Next, the manufacturing process of the phase-shift mask according to another embodiment of the present invention will be explained with reference to drawings.

EMBODIMENT 3

First of all, as shown in FIG. 12A, by following the ordinary manufacturing step of binary mask, a chromium pattern 22 is formed on the surface of a transparent substrate 21. On the occasion, the etching of the chromium and the transparent substrate at a π-phase portion, after they are divided into aperture portions of 0 in phase shift (0-phase portions) and aperture portions of 180 in phase shift (π-phase portions), are not performed all at once. The reason for this is that, if they are divided into 0-phase portions and π-phase portions, these portions are required to be aligned with each other, but the accuracy thereof would fall beyond the acceptable range. Therefore, first of all, a chromium pattern is entirely formed. By doing so, it is possible to enable the chromium pattern to serve as an etching mask of the transparent substrate even if a resist pattern is misaligned more or less. The chromium pattern 22 includes a narrow pitch portion 23 and a wide pitch portion 24, wherein the narrow pitch portion 23 is provided with aperture portions of 0 in phase shift (0-phase portions) 25 and aperture portions of 180 in phase shift (π-phase portions) 26, while the wide pitch portion 24 is provided with aperture portions of 0 in phase shift (0-phase portions) 27 and aperture portions of 180 in phase shift (π-phase portions) 28. In this embodiment, depending on the optimum dry etching depth that has been determined according to the aforementioned method, these pitch portions are divided into two kinds of pitch portions differing in pitch.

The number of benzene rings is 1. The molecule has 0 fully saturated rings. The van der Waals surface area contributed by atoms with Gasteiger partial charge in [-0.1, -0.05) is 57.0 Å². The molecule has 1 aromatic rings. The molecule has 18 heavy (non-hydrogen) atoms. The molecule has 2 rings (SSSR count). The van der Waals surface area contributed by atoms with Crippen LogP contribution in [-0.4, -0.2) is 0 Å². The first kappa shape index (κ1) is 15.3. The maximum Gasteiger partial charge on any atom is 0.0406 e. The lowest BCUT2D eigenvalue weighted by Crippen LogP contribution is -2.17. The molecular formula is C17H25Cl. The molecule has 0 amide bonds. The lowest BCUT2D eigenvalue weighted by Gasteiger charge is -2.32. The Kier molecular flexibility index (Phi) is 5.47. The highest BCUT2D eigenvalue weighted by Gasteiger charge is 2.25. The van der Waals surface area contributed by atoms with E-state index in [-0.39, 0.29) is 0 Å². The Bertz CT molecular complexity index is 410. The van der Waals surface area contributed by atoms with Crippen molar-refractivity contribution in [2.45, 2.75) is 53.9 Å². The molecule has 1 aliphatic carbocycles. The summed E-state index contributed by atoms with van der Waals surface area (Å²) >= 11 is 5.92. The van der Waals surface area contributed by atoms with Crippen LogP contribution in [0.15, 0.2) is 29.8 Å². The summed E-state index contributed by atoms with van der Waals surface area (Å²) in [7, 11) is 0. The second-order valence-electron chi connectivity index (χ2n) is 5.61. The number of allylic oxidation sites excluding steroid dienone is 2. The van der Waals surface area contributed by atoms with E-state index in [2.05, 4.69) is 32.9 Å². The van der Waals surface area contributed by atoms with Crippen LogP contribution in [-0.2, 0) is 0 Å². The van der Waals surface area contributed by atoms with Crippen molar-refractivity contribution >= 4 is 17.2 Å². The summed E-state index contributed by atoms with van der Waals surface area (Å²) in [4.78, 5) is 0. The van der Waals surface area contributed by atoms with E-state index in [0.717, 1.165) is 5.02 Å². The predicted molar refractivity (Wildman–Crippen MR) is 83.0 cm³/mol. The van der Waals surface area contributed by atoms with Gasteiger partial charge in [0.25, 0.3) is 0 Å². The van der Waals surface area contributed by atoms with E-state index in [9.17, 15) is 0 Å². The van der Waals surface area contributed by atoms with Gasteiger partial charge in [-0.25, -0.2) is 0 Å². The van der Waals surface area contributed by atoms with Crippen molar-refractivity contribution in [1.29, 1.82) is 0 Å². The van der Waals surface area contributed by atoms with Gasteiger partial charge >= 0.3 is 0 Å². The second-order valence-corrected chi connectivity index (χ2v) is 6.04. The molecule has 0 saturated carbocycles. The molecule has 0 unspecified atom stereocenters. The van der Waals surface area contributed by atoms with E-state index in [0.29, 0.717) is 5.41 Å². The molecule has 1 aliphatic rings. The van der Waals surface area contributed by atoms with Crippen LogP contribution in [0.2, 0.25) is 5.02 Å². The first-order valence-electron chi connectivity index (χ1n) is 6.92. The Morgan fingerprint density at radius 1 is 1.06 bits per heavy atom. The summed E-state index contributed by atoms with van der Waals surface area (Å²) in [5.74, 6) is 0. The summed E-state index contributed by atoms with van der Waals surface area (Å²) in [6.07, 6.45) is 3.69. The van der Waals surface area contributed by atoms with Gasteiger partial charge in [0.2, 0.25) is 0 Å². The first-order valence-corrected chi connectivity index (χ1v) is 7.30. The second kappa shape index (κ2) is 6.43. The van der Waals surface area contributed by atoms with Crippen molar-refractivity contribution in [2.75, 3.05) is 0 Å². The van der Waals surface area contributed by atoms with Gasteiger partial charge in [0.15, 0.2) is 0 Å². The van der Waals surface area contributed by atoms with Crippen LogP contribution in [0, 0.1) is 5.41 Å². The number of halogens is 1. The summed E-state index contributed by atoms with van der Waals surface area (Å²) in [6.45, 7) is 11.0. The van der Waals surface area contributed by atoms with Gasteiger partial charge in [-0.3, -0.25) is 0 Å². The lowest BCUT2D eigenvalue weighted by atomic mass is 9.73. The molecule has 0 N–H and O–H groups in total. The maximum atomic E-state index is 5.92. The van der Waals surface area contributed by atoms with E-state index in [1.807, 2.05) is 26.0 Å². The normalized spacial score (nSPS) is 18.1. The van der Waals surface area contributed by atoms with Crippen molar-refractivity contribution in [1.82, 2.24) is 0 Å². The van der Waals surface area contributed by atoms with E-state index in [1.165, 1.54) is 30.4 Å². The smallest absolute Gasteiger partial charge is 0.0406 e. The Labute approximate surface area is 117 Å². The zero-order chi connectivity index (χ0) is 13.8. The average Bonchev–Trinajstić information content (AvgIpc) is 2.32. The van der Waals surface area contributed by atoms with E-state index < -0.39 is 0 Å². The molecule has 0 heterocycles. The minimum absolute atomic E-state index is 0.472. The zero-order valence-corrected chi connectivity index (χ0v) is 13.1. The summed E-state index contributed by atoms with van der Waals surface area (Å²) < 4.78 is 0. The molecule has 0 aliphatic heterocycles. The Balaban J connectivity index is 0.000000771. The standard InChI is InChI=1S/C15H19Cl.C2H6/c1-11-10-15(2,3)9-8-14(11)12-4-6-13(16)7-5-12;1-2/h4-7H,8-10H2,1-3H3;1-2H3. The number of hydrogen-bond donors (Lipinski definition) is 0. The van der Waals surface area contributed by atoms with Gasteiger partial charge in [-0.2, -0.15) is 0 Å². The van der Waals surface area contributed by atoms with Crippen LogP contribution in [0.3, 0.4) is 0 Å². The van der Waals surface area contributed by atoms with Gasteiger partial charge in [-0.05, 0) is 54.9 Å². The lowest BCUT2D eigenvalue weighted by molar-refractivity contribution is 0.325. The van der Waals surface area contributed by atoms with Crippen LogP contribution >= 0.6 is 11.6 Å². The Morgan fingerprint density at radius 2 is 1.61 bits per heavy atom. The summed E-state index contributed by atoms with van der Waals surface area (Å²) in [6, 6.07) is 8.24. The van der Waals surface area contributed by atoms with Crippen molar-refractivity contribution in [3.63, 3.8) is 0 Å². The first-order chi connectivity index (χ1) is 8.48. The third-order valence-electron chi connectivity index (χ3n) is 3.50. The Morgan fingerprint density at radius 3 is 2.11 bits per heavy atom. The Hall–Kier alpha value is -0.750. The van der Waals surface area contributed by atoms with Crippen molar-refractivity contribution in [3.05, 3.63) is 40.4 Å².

Although these pitch portions are divided into two kinds of pitch portions as a typical example in this embodiment, these pitch portions should preferably be divided into three or more kinds for the purpose of enhancing the precision.

Then, the working of the transparent substrate is performed. Although this working may be started from any kind of the pitch portions, this embodiment explains, as one example, the working which is started from a narrow pitch portion 23 which is also shallow in the optimum dry etching depth. Namely, as shown in FIG. 12B, a resist 29 is formed all over the surface and then an aperture 30 is formed at a resist portion which corresponds to the π-phase portion 26 of the narrow pitch portion 23.

Then, as shown in FIG. 12C, a region of the transparent substrate 21 exposed from the aperture 30 is worked by means of dry etching down to an optimum dry etching depth which creates an optimum phase shift at the narrow pitch, thereby forming an aperture 31.

Thereafter, after the resist 29 is peeled away, a resist 32 is newly formed to thereby fill the aperture 31 with the resist as shown in FIG. 12D. Then, an aperture 33 is formed only at a region of the resist 31 which corresponds to the π-phase portion 28 of the wide pitch portion 24.

Then, as shown in FIG. 12E, a region of the transparent substrate 21 exposed from the aperture 33 is worked by means of dry etching down to an optimum dry etching depth which creates an optimum phase shift at the wide pitch, thereby forming an aperture 34.

Finally, as shown in FIG. 12F, the resist 32 is peeled away to accomplish a Levenson mask.

Incidentally, although the pitch portion is divided into two in this embodiment, if it is desired to divide the pitch portion into three of more, the aforementioned steps may be repeated.

EMBODIMENT 4